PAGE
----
Parents can more than double returns by switching their cash from a Child Trust Fund to a Junior Isa.
Moving your cash also means you avoid a potential pitfall when your child reaches 18.
Child Trust Fund accounts were launched in 2005 to encourage parents to save for their children’s future.
Child Trust Fund accounts were launched in 2005 to encourage parents to save for their children’s future
This month more than 75,000 children who were eligible for the account will turn 16, according to OneFamily, the largest provider of them.
At this age, children can take control of the fund and decide where to invest their money — although they can’t take it out for another two years.
The now-defunct Child Trust Fund scheme gave children born from September 2002 onwards cash vouchers of £250 or £500 depending on the parents’ income. A second payment was given to them when they turned seven.
This could be invested in cash or stocks and shares. Parents could top up the account each year by a certain amount.
More than six million trust funds were set up. The scheme was scrapped in 2010 as it proved too expensive.
Many providers then refused to take transfers, hindering parents who wanted to switch accounts for a better rate. Firms focused on the new Junior Isa, often paying higher rates on these.
Money Mail campaigned for years for the Government to let parents move money from Child Trust Funds to the new products.
For example, a child with a Nationwide cash trust fund at the time could earn 1.1 per cent (£11 interest on £1,000), but a younger sibling could get 3.25 per cent (£32.50) with their Junior Isa.
In 2015, after a two-and-a half year campaign by Money Mail, the Government let savers to switch the money in their trust fund to a Junior Isa.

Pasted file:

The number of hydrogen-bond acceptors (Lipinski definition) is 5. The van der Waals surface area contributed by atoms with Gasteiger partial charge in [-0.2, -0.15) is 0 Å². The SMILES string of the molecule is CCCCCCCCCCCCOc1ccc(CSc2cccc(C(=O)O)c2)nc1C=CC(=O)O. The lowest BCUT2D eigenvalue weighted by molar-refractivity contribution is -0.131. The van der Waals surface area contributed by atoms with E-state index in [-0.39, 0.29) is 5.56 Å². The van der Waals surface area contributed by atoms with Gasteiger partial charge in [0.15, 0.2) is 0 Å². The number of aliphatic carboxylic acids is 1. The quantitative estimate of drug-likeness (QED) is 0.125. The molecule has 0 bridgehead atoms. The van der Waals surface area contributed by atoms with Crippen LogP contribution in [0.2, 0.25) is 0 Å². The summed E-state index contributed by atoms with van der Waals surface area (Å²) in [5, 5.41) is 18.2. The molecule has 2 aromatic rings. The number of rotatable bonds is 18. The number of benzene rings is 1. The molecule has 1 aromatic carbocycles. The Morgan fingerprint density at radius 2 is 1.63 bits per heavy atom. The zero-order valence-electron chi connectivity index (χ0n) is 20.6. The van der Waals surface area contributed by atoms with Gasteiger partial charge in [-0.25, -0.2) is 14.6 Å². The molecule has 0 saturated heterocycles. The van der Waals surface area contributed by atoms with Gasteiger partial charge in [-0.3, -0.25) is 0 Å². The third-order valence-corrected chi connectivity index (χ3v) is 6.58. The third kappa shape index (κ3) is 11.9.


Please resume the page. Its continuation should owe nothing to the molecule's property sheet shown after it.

You should encourage your child to move their money now for a better rate. Coventry BS currently pays the best Junior Isa rate at 3.6 per cent, while Nationwide offers 3.25 per cent.
OneFamily, which looks after nearly 210,000 Santander Child Trust Funds after the bank handed over the administration of its accounts in 2009, pays 0.85 per cent on balances up to £750, 1.25 per cent up to £1,500 and 1.75 per cent if there is more than £1,500 in the account.
Leeds BS trust fund pays 2.15 per cent; at Skipton the rate is 2.5 per cent or 2.25 per cent, depending on the issue. At Yorkshire BS, you earn as little as 1.95 per cent and Britannia, now part of Co-op Bank, 0.8 per cent.
You can also still add money to Junior Isas for your child. The current limit this tax year is £4,260, the same as for a Child Trust Fund.
Once children turn 18, they can switch a Junior Isa into an ‘adult’ Isa and keep earning tax-free interest. Keeping the tax-free account going could be handy if they want to carry on saving or dip into the money over the next few years for university fees or a house deposit.
If their cash is still in a Child Trust Fund, they have to withdraw it before moving it to an adult Isa, and would only be able to reinvest the maximum annual Isa limit (now £20,000). HM Revenue & Customs says it is considering what it needs to do to change the rules, but there is no guarantee it will.